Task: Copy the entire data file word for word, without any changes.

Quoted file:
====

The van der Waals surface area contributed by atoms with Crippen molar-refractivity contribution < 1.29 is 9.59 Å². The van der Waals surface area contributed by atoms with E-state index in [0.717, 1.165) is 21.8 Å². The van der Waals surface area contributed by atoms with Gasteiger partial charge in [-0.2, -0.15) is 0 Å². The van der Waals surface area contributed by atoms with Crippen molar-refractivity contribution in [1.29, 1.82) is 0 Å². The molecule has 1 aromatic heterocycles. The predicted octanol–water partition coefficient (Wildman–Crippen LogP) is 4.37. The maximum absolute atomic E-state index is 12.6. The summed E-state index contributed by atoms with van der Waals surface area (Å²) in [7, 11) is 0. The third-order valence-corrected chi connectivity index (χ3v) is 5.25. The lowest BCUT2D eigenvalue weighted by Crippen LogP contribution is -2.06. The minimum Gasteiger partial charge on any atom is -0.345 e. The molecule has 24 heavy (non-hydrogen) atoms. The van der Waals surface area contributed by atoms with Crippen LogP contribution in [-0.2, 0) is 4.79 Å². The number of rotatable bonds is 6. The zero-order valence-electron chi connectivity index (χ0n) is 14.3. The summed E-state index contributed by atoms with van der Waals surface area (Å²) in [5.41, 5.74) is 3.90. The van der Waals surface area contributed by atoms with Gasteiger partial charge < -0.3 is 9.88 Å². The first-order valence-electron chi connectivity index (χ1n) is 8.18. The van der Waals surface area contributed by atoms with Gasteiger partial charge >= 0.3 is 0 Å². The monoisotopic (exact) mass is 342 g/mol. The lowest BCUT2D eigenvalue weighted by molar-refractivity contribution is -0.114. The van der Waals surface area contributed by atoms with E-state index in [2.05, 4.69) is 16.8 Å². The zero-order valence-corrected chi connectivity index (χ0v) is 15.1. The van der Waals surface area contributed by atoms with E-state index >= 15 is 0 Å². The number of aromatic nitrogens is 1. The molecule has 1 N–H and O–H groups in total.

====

The van der Waals surface area contributed by atoms with Crippen molar-refractivity contribution < 1.29 is 9.59 Å². The van der Waals surface area contributed by atoms with E-state index in [0.717, 1.165) is 21.8 Å². The van der Waals surface area contributed by atoms with Gasteiger partial charge in [-0.2, -0.15) is 0 Å². The van der Waals surface area contributed by atoms with Crippen molar-refractivity contribution in [1.29, 1.82) is 0 Å². The molecule has 1 aromatic heterocycles. The predicted octanol–water partition coefficient (Wildman–Crippen LogP) is 4.37. The maximum absolute atomic E-state index is 12.6. The summed E-state index contributed by atoms with van der Waals surface area (Å²) in [7, 11) is 0. The third-order valence-corrected chi connectivity index (χ3v) is 5.25. The lowest BCUT2D eigenvalue weighted by Crippen LogP contribution is -2.06. The minimum Gasteiger partial charge on any atom is -0.345 e. The molecule has 24 heavy (non-hydrogen) atoms. The van der Waals surface area contributed by atoms with Crippen LogP contribution in [-0.2, 0) is 4.79 Å². The number of rotatable bonds is 6. The zero-order valence-electron chi connectivity index (χ0n) is 14.3. The summed E-state index contributed by atoms with van der Waals surface area (Å²) in [5.41, 5.74) is 3.90. The van der Waals surface area contributed by atoms with Gasteiger partial charge < -0.3 is 9.88 Å². The first-order valence-electron chi connectivity index (χ1n) is 8.18. The van der Waals surface area contributed by atoms with Gasteiger partial charge >= 0.3 is 0 Å². The monoisotopic (exact) mass is 342 g/mol. The lowest BCUT2D eigenvalue weighted by molar-refractivity contribution is -0.114. The van der Waals surface area contributed by atoms with E-state index in [2.05, 4.69) is 16.8 Å². The zero-order valence-corrected chi connectivity index (χ0v) is 15.1. The van der Waals surface area contributed by atoms with E-state index >= 15 is 0 Å². The number of aromatic nitrogens is 1. The molecule has 1 N–H and O–H groups in total.